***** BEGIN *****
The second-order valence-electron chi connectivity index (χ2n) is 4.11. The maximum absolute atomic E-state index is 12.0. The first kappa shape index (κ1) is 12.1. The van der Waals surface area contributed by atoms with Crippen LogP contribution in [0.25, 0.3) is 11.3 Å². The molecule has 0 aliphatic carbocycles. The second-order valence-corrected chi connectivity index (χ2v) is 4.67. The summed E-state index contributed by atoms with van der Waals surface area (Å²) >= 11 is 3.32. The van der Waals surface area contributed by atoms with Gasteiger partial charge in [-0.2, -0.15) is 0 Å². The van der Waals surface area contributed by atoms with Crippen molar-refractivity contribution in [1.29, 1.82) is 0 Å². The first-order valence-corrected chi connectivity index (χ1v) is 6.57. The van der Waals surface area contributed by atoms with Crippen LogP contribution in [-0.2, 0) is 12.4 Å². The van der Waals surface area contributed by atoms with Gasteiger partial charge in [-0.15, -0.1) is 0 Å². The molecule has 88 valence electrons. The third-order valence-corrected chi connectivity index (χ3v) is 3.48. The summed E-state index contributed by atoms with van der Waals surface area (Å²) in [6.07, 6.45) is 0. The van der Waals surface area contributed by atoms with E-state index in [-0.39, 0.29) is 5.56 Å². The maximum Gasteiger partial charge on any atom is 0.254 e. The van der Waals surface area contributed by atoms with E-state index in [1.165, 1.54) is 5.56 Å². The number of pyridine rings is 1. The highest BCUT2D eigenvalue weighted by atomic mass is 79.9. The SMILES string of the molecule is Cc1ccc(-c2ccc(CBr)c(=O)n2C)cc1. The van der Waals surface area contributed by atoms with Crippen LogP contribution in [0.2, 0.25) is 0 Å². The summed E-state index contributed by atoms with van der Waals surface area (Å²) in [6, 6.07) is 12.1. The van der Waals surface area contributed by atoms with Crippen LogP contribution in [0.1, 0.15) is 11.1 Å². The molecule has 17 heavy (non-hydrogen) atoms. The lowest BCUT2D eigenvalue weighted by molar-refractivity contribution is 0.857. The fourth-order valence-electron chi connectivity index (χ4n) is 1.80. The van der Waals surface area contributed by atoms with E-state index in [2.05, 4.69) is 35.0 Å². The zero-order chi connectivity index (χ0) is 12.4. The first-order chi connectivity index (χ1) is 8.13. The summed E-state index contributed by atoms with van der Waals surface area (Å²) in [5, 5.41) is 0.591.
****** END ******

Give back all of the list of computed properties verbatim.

The second-order valence-electron chi connectivity index (χ2n) is 4.11. The maximum absolute atomic E-state index is 12.0. The first kappa shape index (κ1) is 12.1. The van der Waals surface area contributed by atoms with Crippen LogP contribution in [0.25, 0.3) is 11.3 Å². The molecule has 0 aliphatic carbocycles. The second-order valence-corrected chi connectivity index (χ2v) is 4.67. The summed E-state index contributed by atoms with van der Waals surface area (Å²) >= 11 is 3.32. The van der Waals surface area contributed by atoms with Gasteiger partial charge in [-0.2, -0.15) is 0 Å². The van der Waals surface area contributed by atoms with Crippen molar-refractivity contribution in [1.29, 1.82) is 0 Å². The first-order valence-corrected chi connectivity index (χ1v) is 6.57. The van der Waals surface area contributed by atoms with Crippen LogP contribution in [-0.2, 0) is 12.4 Å². The van der Waals surface area contributed by atoms with Gasteiger partial charge in [-0.15, -0.1) is 0 Å². The molecule has 88 valence electrons. The third-order valence-corrected chi connectivity index (χ3v) is 3.48. The summed E-state index contributed by atoms with van der Waals surface area (Å²) in [6.07, 6.45) is 0. The van der Waals surface area contributed by atoms with E-state index in [-0.39, 0.29) is 5.56 Å². The maximum Gasteiger partial charge on any atom is 0.254 e. The van der Waals surface area contributed by atoms with E-state index in [1.165, 1.54) is 5.56 Å². The number of pyridine rings is 1. The highest BCUT2D eigenvalue weighted by atomic mass is 79.9. The SMILES string of the molecule is Cc1ccc(-c2ccc(CBr)c(=O)n2C)cc1. The van der Waals surface area contributed by atoms with Crippen LogP contribution in [0.2, 0.25) is 0 Å². The summed E-state index contributed by atoms with van der Waals surface area (Å²) in [6, 6.07) is 12.1. The van der Waals surface area contributed by atoms with Crippen LogP contribution in [0.1, 0.15) is 11.1 Å². The molecule has 17 heavy (non-hydrogen) atoms. The lowest BCUT2D eigenvalue weighted by molar-refractivity contribution is 0.857. The fourth-order valence-electron chi connectivity index (χ4n) is 1.80. The van der Waals surface area contributed by atoms with E-state index in [2.05, 4.69) is 35.0 Å². The zero-order chi connectivity index (χ0) is 12.4. The first-order chi connectivity index (χ1) is 8.13. The summed E-state index contributed by atoms with van der Waals surface area (Å²) in [5, 5.41) is 0.591.